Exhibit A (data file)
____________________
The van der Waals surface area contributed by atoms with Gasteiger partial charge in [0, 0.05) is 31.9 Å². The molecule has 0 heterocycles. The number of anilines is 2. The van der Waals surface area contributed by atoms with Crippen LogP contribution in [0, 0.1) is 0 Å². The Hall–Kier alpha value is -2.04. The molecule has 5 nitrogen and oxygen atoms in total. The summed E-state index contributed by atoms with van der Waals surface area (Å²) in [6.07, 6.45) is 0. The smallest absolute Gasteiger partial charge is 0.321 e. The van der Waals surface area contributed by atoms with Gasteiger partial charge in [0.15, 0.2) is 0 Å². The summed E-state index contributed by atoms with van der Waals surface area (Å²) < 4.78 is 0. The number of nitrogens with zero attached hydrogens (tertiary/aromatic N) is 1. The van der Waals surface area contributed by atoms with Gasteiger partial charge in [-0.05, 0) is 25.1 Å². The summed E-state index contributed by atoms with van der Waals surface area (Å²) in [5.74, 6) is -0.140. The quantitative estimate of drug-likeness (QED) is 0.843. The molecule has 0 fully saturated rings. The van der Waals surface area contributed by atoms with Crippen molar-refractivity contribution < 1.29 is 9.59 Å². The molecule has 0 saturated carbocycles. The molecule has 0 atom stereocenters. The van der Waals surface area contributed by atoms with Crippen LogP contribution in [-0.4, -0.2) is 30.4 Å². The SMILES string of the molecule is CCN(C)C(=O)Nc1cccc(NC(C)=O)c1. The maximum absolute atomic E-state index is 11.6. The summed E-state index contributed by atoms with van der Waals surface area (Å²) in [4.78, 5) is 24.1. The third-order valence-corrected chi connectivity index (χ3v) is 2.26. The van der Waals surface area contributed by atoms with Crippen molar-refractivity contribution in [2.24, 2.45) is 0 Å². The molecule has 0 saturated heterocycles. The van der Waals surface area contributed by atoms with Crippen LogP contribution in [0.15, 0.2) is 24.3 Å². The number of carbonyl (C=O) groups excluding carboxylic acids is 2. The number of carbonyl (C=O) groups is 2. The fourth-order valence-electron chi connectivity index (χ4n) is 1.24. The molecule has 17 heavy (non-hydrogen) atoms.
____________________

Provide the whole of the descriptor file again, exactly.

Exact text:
The van der Waals surface area contributed by atoms with Gasteiger partial charge in [0, 0.05) is 31.9 Å². The molecule has 0 heterocycles. The number of anilines is 2. The van der Waals surface area contributed by atoms with Crippen LogP contribution in [0, 0.1) is 0 Å². The Hall–Kier alpha value is -2.04. The molecule has 5 nitrogen and oxygen atoms in total. The summed E-state index contributed by atoms with van der Waals surface area (Å²) in [6.07, 6.45) is 0. The smallest absolute Gasteiger partial charge is 0.321 e. The van der Waals surface area contributed by atoms with Gasteiger partial charge in [0.15, 0.2) is 0 Å². The summed E-state index contributed by atoms with van der Waals surface area (Å²) < 4.78 is 0. The number of nitrogens with zero attached hydrogens (tertiary/aromatic N) is 1. The van der Waals surface area contributed by atoms with Gasteiger partial charge in [-0.05, 0) is 25.1 Å². The summed E-state index contributed by atoms with van der Waals surface area (Å²) in [5.74, 6) is -0.140. The quantitative estimate of drug-likeness (QED) is 0.843. The molecule has 0 fully saturated rings. The van der Waals surface area contributed by atoms with Crippen molar-refractivity contribution < 1.29 is 9.59 Å². The molecule has 0 saturated carbocycles. The molecule has 0 atom stereocenters. The van der Waals surface area contributed by atoms with Crippen LogP contribution in [-0.4, -0.2) is 30.4 Å². The SMILES string of the molecule is CCN(C)C(=O)Nc1cccc(NC(C)=O)c1. The maximum absolute atomic E-state index is 11.6. The summed E-state index contributed by atoms with van der Waals surface area (Å²) in [4.78, 5) is 24.1. The third-order valence-corrected chi connectivity index (χ3v) is 2.26. The van der Waals surface area contributed by atoms with Crippen molar-refractivity contribution in [2.24, 2.45) is 0 Å². The molecule has 0 saturated heterocycles. The van der Waals surface area contributed by atoms with Crippen LogP contribution in [0.15, 0.2) is 24.3 Å². The number of carbonyl (C=O) groups excluding carboxylic acids is 2. The number of carbonyl (C=O) groups is 2. The fourth-order valence-electron chi connectivity index (χ4n) is 1.24. The molecule has 17 heavy (non-hydrogen) atoms.